Maglev train

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Transrapid at the Emsland test facility in Germany
Transrapid maglev train in Shanghai
Inside the Shanghai Transrapid maglev
Inside the Shanghai Transrapid maglev VIP section

Magnetic levitation transport, or maglev, is a form of transportation that suspends, guides and propels vehicles via electromagnetic force. This method can be faster than wheeled mass transit systems, potentially reaching velocities comparable to turboprop and jet aircraft (500 to 580 km/h).

The world's first commercial application of a high-speed maglev line is the IOS (initial operating segment) demonstration line in Shanghai, China that transports people 30 km (18.6 miles) to the airport in just 7 minutes 20 seconds (top speed of 431 km/h or 268 mph, average speed 250 km/h or 150 mph). Other maglev projects worldwide are being studied for feasibility. However, scientific, economic and political barriers and limitations have hindered the widespread adoption of the technology.

All operational implementations of maglev technology have had minimal overlap with wheeled train technology and have not been compatible with conventional railroad tracks. Because they cannot share existing infrastructure, maglevs must be designed as complete transportation systems. The term "maglev" refers not only to the vehicles, but to the railway system as well, specifically designed for magnetic levitation and propulsion.


See also fundamental technology elements in the JR-Maglev article

There are two primary types of maglev technology:

  • electromagnetic suspension (EMS) uses the attractive magnetic force of a magnet beneath a rail to lift the train up.
  • electrodynamic suspension (EDS) uses a repulsive force between two magnetic fields to push the train away from the rail.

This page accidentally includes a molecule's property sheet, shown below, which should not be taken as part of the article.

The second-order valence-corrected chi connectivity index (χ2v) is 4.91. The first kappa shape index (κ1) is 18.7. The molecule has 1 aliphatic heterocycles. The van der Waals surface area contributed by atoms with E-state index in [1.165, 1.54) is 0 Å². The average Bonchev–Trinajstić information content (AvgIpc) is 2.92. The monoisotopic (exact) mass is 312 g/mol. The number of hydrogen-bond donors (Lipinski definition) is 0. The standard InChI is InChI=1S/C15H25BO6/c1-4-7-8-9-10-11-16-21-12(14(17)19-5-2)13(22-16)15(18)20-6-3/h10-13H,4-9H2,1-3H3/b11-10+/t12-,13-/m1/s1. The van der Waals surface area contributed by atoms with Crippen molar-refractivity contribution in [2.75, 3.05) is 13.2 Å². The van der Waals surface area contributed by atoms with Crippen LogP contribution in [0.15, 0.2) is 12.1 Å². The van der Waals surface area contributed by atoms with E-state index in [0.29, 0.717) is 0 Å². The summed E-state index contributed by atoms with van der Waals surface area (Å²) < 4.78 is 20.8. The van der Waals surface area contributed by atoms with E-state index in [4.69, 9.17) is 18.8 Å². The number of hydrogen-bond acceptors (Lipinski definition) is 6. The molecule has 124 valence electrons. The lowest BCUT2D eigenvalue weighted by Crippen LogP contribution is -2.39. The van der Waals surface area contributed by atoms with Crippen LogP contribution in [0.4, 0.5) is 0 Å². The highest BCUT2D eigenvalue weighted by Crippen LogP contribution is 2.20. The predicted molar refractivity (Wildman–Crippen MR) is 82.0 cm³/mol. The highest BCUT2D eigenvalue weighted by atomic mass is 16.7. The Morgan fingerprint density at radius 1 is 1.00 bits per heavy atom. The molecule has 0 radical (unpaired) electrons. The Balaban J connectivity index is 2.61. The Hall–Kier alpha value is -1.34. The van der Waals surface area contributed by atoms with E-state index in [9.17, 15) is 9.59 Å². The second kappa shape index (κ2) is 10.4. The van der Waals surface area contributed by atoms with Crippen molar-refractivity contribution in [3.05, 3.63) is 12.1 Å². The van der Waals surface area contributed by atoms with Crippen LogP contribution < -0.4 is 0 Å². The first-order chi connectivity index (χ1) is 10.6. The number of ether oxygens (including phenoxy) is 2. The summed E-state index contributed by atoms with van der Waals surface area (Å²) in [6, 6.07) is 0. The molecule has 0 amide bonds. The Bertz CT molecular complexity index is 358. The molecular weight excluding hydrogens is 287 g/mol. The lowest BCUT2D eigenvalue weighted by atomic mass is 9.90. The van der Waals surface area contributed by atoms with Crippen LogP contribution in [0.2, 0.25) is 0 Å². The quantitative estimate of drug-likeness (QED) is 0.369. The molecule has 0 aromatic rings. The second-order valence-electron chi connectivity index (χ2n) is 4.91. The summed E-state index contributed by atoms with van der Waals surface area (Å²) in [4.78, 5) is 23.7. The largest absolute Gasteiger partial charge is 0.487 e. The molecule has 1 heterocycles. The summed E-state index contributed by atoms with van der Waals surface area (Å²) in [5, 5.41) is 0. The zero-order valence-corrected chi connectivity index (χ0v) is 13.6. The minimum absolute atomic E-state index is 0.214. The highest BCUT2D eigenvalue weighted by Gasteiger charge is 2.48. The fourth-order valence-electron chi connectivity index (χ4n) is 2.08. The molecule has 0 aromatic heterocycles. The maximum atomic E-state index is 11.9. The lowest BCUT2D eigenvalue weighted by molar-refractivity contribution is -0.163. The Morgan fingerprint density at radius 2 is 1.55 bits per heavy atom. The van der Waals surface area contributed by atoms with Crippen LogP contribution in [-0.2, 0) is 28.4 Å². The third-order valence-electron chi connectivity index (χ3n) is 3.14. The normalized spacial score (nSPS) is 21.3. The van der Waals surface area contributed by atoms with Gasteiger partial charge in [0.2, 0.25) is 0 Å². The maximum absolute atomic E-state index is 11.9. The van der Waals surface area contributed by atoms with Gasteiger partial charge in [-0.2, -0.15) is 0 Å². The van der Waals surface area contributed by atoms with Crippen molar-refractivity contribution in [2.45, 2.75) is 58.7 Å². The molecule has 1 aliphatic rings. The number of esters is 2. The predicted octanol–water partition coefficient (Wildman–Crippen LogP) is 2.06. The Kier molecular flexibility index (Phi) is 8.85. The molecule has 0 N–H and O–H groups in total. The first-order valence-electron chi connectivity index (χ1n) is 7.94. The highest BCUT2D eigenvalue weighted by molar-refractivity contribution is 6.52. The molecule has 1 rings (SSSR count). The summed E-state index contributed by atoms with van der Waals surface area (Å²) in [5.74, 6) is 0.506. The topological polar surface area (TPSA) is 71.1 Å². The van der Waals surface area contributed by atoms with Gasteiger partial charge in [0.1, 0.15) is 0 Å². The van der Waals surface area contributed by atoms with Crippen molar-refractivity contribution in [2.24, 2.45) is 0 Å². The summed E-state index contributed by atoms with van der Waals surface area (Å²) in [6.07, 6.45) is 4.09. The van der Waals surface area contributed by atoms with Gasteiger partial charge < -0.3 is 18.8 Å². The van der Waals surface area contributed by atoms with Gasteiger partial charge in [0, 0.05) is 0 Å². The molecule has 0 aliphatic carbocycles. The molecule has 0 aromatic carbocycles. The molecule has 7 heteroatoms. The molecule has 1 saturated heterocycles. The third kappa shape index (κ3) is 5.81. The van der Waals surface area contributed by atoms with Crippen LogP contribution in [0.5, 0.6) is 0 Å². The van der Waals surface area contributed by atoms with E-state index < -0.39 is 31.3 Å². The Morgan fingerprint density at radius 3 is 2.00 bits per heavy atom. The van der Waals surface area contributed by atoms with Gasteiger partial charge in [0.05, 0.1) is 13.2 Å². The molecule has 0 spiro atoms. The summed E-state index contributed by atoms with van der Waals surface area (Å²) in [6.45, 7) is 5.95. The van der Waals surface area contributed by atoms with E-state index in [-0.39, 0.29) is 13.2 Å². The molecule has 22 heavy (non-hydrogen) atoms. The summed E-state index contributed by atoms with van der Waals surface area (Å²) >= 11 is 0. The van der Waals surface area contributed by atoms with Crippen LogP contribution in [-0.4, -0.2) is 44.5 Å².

Electromagnetic suspension

In current EMS systems, the train levitates above a steel rail while electromagnets, attached to the train, are oriented toward the rail from below. The electromagnets use feedback control to maintain a train at a constant distance from a track.

Electrodynamic suspension

EDS Maglev Propulsion via propulsion coils

In Electrodynamic suspension (EDS), both the rail and the train exert a magnetic field, and the train is levitated by the repulsive force between these magnetic fields. The magnetic field in the train is produced by either electromagnets (as in JR-Maglev) or by an array of permanent magnets (as in Inductrack). The repulsive force in the track is created by an induced magnetic field in wires or other conducting strips in the track.

At slow speeds, the current induced in these coils and the resultant magnetic flux is not large enough to support the weight of the train. For this reason the train must have wheels or some other form of landing gear to support the train until it reaches a speed that can sustain levitation.

Propulsion coils on the guideway are used to exert a force on the magnets in the train and make the train move forwards. The propulsion coils that exert a force on the train are effectively a linear motor: An alternating current flowing through the coils generates a continuously varying magnetic field that moves forward along the track. The frequency of the alternating current is synchronized to match the speed of the train. The offset between the field exerted by magnets on the train and the applied field create a force moving the train forward.